Why I Never Want to Hear This Again…

“You’re so lucky!” Really? Is it luck, or is perseverance coupled with hard work, and a lot of planning?

I’m going to rewind the clock to address this statement when I was a working mom. “You’re so lucky you have a job that pays so well.” Absolutely, I was so lucky I did have that job. But let me tell you what went into finding that job. Four years of college, paid by myself and my parents. Four years I worked very hard. Every summer I worked my tail off to make money so that I could limit the amount of student loans I would need to take out. Because I was required to study abroad, that meant I needed to find the funds for this. Again, working, and student loans. I also managed to lock down a great internship right before the Great Recession. I was hoping that would turn into a job offer, but given the economy, barely anyone that summer got a job offer to return after graduation.

After I graduated, I went back to working retail, I hate working retail. And from there I got a job at a public relations firm, as an operations clerk. Putting away mail, emptying dishwashers, and things I never saw myself doing after holding that degree. But hey, I come from a blue-collar family, and my parents always have taught  me that no one is EVER above a job. So I worked my tail off there too, for a year cleaning up after grown adults. I began to resent the position, and new public relations wasn’t my cup of tea for a social invert, like myself. I decided to go back to school while I was looking for a new position and working. I always knew I wanted to get my MBA, I just didn’t think it would be so soon.  In the middle of our new and busy life, we saved and saved for our first down payment on our house. We purchased our first home at 23 and 24. It was an incredible feeling. We paid off our car early. And we began to chip away at student loans.

And finally, applying elsewhere worked. I landed back at the company I had interned for right before my senior year. Hallelujah! I almost doubled my salary, so to say this was a huge weight lifted off our shoulders was an understatement! This job was working in industrial engineering. Finally, I had found others like me. Detail oriented, analytical, and very practical. While pregnant I was constantly harassed about the way I looked. I woke up between the hours of 2AM-4AM to get to work. Yes, you heard me, while most of my friends were still closing down bars, I was getting up for work. I climbed inside huge airplanes at 9 months pregnant. I stood for hours on a freezing cement floor to watch men and women perform their jobs. So much so that I went into preterm labor twice with each kiddo. But, after bed rest got me to 36.5 weeks, I always made the decision to go back to work. Why? Because I would rather use my maternity leave to be with each new baby. And it meant I was making money to pay off more debt, or save for emergencies.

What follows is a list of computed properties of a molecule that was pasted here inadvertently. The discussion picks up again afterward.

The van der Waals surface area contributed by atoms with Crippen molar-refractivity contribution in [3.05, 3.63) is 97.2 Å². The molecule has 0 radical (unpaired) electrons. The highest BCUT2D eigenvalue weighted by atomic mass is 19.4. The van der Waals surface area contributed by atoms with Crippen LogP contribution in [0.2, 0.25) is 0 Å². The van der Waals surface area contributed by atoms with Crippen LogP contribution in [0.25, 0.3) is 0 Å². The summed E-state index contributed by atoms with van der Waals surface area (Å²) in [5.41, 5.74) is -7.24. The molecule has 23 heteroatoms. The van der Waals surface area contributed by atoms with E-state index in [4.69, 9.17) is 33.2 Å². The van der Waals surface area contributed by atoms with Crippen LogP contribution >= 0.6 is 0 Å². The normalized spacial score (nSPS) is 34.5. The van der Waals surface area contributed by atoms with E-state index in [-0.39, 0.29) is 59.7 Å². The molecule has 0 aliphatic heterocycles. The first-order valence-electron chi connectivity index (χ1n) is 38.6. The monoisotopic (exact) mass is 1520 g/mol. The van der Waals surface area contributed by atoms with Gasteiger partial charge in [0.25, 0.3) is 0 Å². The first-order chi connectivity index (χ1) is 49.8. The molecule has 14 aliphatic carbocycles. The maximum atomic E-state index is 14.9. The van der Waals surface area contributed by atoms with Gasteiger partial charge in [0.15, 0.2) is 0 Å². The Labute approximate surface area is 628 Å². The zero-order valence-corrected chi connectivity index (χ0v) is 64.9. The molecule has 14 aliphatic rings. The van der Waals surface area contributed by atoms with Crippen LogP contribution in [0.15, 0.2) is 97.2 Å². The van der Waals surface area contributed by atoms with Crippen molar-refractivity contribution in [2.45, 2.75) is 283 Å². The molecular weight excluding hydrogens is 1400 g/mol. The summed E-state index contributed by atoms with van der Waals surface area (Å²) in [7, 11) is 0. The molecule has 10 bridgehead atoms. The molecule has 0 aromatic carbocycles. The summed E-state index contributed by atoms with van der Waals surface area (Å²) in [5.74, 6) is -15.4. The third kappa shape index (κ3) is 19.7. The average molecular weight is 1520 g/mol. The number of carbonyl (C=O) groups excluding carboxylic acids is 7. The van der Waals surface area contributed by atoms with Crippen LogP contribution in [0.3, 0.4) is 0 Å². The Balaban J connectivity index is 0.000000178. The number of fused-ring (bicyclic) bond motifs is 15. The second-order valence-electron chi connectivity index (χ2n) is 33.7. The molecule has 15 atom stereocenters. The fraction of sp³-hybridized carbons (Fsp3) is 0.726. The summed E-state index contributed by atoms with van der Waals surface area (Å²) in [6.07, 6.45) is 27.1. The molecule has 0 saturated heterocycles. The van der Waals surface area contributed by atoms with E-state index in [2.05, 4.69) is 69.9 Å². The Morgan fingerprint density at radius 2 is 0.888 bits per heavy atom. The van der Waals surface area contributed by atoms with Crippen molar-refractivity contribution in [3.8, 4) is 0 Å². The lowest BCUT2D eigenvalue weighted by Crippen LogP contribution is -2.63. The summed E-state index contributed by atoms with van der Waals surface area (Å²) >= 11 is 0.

Worked the day before this, crawling around inside a fuel cell
Worked the day before this, crawling around inside a fuel cell

After returning to work with K, and finding out we were pregnant shortly after he was three months, we realized really quickly our home wasn’t the best option for a growing family. We had worked really hard on saving money, even with adding the cost of child care to our plate of bills. We had to wait 8 months before we could even purchase a home, due to the tax benefit we had received from purchasing our first home. So we focused on what would give us the best return on our home. Minimal updates and painting to make the house look a bit more modern.

Four months later we found the house we wanted to call home, and waited for it to be built. Six months later we sold our home, put an extended closing on it, and never looked back. We were 26 and 27 at the time. I was on bed rest with G, and life was insane. We saved every penny we could. When given the opportunity we worked overtime and sometimes my husband took on side jobs to make extra money was well.

And then, I quit my job six months later. And our family was forced to live on a different, much tighter budget. And that’s okay too. We make it work. And now I hear things like “not everyone gets to stay home, you’re so lucky!” Absolutely, but let me tell you, little luck went into the decision. We saved the money we had made from the profit of the sale of our first home. We cut down on expenses like our cable, eating out, et cetera. We have gone on two vacations since 2010. We paid for cash for both of those vacations. Every tax return is used to save money or pay for something we have planned out well in advance. I cut everyone’s hair, other than my own to save that money. I can’t remember the last time we went to a coffee stand. I don’t get my nails done, ever. I think I have had 2 pedicures since my kids were born. Not to say it was a regular thing before, but I definitely would have been more open to the idea. I shop for sale items. I don’t buy something at full price. New cars? Nope, not the responsible thing to do right now. Vacation, not happening, because it’s not within our budget right now. We plan camping trips instead. We eat in 95% of our meals. G gets almost all of K’s hand me downs. I cloth diapered to help save money. What I am saying is we make a lot of sacrifices and plan ahead to make this “want” a reality. If we wouldn’t have planned, it would never have been a reality.

I know that some people, no matter how hard they work, and how many hours they work this could and will never be a reality. Or maybe on the flip side it’s just not financially doable for both parents to work, because daycare costs more than one person will make. What I am saying is, I always try and applaud people’s efforts more than their output. I don’t know how this will be received, just remember every one is doing the best with what they have, and don’t minimize their effort.